Grand Central Terminal, on Manhattan's 42nd Street, is a world-renowned feat of engineering and architectural splendor, and is designated a US National Historic Landmark. Photograph: Getty.The building and its decorative elements have been restored several times over the years, the celestial ceiling mural and famed Oyster Bar still holding court more than 100 years after they were installed.

Related: Get a Taste for the World’s Best-Dressed Restaurants

The main concourse at Grand Central Terminal leads to 44 platforms—more than any other railway station in the world. Its much-loved Oyster Bar opened along with the terminal itself in 1913. Photograph: Getty.5. Katz’s Delicatessen
Serving up salt beef sandwiches and pickles since 1888, Katz’s Delicatessen is as at home on this Manhattan icons list as it is in the hearts of New Yorkers, who flock here in their hundreds daily. Located on East Houston Street, the deli has had many owners, but its signage and decor have remained the same since the beginning.

Katz’s Delicatessen on East Houston Street in New York’s Lower East Side has been in business since 1888, and has appeared in movies including <i>When Harry Met Sally</i>. Photograph: Katz’s Delicatessen.Inside, the faces of famous customers line the walls, from the time of the Lower East Side’s Yiddish theatre boom to today, and a collection of neon signs and wartime slogans—”Senda salami to your boy in the army”—hang from the ceiling.

Visitors to New York City flock to Katz’s Deli to enjoy one of its famous pastrami sandwiches, often described as the best in Manhattan. Photograph: Katz’s Delicatessen.6. The High Line
Built on a disused freight line by architecture firm Diller Scofidio + Renfro, the High Line is part public park, part art walk, and part culinary destination, spanning 1.45 miles (2.33km) from Gansevoort Street in the Meatpacking District to West 34th Street. As well as the elevated walkway flanked on either side by Piet Oudolf’s stunning wild gardens, there are intermittent viewing platforms and spaces that showcase performances and art installations.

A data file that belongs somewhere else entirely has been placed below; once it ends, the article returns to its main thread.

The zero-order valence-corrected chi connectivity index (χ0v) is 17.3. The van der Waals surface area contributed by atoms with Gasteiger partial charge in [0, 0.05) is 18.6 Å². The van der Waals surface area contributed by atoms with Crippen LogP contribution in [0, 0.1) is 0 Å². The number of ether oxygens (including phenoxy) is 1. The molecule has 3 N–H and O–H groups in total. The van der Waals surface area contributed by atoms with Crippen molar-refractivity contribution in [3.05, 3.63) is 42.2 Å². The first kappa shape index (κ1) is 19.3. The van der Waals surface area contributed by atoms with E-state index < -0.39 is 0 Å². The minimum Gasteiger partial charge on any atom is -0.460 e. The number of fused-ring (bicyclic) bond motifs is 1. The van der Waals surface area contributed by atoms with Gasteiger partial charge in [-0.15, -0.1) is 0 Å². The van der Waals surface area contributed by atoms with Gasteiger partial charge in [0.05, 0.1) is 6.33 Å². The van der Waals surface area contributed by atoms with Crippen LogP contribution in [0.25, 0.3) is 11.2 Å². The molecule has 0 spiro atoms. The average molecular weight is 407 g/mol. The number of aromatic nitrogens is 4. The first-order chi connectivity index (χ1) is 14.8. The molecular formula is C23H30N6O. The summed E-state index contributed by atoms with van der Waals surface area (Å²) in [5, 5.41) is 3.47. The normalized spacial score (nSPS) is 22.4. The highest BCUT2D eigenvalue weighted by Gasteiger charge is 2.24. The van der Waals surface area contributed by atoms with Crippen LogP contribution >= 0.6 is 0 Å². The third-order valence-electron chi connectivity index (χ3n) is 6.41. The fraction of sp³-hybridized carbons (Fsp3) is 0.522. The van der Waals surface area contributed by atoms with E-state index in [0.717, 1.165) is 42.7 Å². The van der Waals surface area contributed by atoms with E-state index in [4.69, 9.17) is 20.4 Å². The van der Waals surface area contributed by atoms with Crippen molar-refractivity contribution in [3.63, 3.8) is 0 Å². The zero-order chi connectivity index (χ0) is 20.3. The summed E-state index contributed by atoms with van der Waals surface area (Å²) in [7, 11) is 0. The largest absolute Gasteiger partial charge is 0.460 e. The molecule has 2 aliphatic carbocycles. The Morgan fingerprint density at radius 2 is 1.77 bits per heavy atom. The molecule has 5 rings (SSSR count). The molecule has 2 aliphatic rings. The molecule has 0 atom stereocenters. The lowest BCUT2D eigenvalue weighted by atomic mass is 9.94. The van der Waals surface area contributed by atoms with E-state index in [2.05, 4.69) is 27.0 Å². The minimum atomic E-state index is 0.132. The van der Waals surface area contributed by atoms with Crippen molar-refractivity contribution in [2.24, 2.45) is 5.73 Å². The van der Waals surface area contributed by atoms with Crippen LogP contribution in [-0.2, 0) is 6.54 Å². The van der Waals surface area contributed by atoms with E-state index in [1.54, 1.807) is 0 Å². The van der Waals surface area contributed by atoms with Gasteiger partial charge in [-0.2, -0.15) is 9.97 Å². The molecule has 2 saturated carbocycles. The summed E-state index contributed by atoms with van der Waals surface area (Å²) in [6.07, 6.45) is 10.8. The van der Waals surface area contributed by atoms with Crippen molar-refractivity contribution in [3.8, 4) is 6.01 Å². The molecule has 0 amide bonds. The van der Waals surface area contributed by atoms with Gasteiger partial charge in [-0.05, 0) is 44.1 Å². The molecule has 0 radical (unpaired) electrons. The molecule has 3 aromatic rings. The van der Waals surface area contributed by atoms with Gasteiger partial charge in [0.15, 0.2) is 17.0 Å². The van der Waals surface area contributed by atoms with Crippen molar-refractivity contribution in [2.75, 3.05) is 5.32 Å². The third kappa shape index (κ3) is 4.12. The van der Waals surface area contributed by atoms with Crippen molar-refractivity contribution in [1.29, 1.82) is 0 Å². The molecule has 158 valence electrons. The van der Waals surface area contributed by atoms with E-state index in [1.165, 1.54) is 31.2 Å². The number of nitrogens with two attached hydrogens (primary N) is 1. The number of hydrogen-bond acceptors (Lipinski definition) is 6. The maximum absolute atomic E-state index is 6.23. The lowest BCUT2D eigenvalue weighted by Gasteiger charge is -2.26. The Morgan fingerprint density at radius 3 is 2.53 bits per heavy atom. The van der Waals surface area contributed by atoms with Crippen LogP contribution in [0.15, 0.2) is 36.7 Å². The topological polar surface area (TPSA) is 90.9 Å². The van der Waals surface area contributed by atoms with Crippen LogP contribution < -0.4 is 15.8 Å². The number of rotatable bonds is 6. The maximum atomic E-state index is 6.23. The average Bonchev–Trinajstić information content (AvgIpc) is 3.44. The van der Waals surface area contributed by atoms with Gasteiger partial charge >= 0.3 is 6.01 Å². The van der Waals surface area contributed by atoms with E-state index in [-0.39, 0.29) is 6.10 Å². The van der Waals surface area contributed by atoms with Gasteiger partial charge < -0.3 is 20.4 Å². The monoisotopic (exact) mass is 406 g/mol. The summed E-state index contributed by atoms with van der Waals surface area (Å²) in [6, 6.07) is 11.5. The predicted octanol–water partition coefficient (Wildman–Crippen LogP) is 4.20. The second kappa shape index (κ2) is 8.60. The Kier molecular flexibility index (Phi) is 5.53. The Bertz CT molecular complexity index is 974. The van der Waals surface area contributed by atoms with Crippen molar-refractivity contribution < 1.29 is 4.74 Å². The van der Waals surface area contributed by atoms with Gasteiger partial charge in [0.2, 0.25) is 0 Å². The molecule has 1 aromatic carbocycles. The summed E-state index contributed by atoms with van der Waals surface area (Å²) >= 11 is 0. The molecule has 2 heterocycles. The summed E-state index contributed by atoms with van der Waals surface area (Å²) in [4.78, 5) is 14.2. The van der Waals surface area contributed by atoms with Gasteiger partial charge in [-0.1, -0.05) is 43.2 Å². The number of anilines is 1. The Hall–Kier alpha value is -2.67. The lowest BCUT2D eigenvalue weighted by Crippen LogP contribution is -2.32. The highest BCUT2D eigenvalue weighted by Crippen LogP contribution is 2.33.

Related: Meet Charles Renfro, the Architect Behind the High Line

The route snakes through a section of Chelsea Market that once housed the National Biscuit Company—now home to the High Line’s food hall—along bridges and spurs and even through a small forest in the Meatpacking District. It’s one of the city’s modern marvels, offering a beautiful break in the frenetic cityscape.

The High Line in Manhattan’s Chelsea district opened in 2009 on the site of a disused elevated railway track, and offers a verdant place to relax above the busyness of the city streets. Photograph: Alamy.7. Darlington, New York Metro Mansion
Just 40 minutes from Manhattan, Darlington Mansion offers a rare opportunity to own one of New York’s most iconic buildings, often referred to by architectural enthusiasts as the American Versailles.

Palatial Darlington—on the market with Special Properties Real Estate Services, LLC, the exclusive affiliate of Christie’s International Real Estate in the region—was originally completed in 1907 for businessman and socialite George Crocker, and is within 25 miles of New York City. Extensive renovations completed in 2015 brought the Jacobean-style estate up to date for 21st-century living.This 58-room, three-story mansion in Mahwah, New Jersey is listed with both the National Register of Historic Places and the New Jersey Register of Historic Places, and is the location of the welcome reception for affiliates visiting New York for the Christie’s International Real Estate Luxury Specialist Conference 2018.

Related: Take a Tour of Darlington, the American Versailles

Modeled on an English castle, the estate sits within 12 acres (4.85 ha) of grounds. Notable highlights include a library with a 15-foot (4.6-m) ceiling mural by James Wall Finn, a wine cellar, luxury spa, and an elegant formal dining space among its many remarkable attributes.

The grand dining room at Darlington.On the market
Here’s a selection of properties on the market with Christie’s International Real Estate in New York City.